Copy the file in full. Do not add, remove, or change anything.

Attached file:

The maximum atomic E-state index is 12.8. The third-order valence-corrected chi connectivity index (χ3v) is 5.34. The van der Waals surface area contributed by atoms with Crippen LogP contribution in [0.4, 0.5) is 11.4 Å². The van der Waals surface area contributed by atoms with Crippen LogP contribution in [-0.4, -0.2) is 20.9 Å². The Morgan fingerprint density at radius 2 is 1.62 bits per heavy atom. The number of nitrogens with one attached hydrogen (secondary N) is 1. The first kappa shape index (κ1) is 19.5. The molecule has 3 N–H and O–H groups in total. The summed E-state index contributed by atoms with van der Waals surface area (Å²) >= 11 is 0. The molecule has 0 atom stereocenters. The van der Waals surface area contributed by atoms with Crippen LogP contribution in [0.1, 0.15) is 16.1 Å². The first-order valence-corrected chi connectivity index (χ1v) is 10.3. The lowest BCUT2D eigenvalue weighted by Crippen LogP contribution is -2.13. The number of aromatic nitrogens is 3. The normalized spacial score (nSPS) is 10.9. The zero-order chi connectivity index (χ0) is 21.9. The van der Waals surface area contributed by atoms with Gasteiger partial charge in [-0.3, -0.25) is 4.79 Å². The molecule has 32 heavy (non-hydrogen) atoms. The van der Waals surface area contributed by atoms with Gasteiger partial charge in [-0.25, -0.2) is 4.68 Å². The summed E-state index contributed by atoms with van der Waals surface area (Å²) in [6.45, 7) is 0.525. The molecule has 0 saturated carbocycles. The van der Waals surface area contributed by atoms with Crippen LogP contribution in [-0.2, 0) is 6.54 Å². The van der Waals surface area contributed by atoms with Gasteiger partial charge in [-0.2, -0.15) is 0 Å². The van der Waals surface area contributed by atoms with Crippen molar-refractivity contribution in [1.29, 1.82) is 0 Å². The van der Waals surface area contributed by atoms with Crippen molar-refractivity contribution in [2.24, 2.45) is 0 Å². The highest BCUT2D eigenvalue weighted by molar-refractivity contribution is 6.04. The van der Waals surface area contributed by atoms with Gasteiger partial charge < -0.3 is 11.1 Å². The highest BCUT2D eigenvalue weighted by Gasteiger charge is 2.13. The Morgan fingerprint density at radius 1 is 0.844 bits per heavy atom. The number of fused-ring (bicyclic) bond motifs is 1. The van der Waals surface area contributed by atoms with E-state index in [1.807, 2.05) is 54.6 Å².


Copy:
The maximum atomic E-state index is 12.8. The third-order valence-corrected chi connectivity index (χ3v) is 5.34. The van der Waals surface area contributed by atoms with Crippen LogP contribution in [0.4, 0.5) is 11.4 Å². The van der Waals surface area contributed by atoms with Crippen LogP contribution in [-0.4, -0.2) is 20.9 Å². The Morgan fingerprint density at radius 2 is 1.62 bits per heavy atom. The number of nitrogens with one attached hydrogen (secondary N) is 1. The first kappa shape index (κ1) is 19.5. The molecule has 3 N–H and O–H groups in total. The summed E-state index contributed by atoms with van der Waals surface area (Å²) >= 11 is 0. The molecule has 0 atom stereocenters. The van der Waals surface area contributed by atoms with Crippen LogP contribution in [0.1, 0.15) is 16.1 Å². The first-order valence-corrected chi connectivity index (χ1v) is 10.3. The lowest BCUT2D eigenvalue weighted by Crippen LogP contribution is -2.13. The number of aromatic nitrogens is 3. The normalized spacial score (nSPS) is 10.9. The zero-order chi connectivity index (χ0) is 21.9. The van der Waals surface area contributed by atoms with Gasteiger partial charge in [-0.3, -0.25) is 4.79 Å². The molecule has 32 heavy (non-hydrogen) atoms. The van der Waals surface area contributed by atoms with Gasteiger partial charge in [-0.25, -0.2) is 4.68 Å². The summed E-state index contributed by atoms with van der Waals surface area (Å²) in [6.45, 7) is 0.525. The molecule has 0 saturated carbocycles. The van der Waals surface area contributed by atoms with Crippen LogP contribution in [-0.2, 0) is 6.54 Å². The van der Waals surface area contributed by atoms with Gasteiger partial charge in [-0.2, -0.15) is 0 Å². The van der Waals surface area contributed by atoms with Crippen molar-refractivity contribution in [1.29, 1.82) is 0 Å². The van der Waals surface area contributed by atoms with Crippen molar-refractivity contribution in [2.24, 2.45) is 0 Å². The highest BCUT2D eigenvalue weighted by molar-refractivity contribution is 6.04. The van der Waals surface area contributed by atoms with Gasteiger partial charge < -0.3 is 11.1 Å². The highest BCUT2D eigenvalue weighted by Gasteiger charge is 2.13. The Morgan fingerprint density at radius 1 is 0.844 bits per heavy atom. The number of fused-ring (bicyclic) bond motifs is 1. The van der Waals surface area contributed by atoms with E-state index in [1.807, 2.05) is 54.6 Å².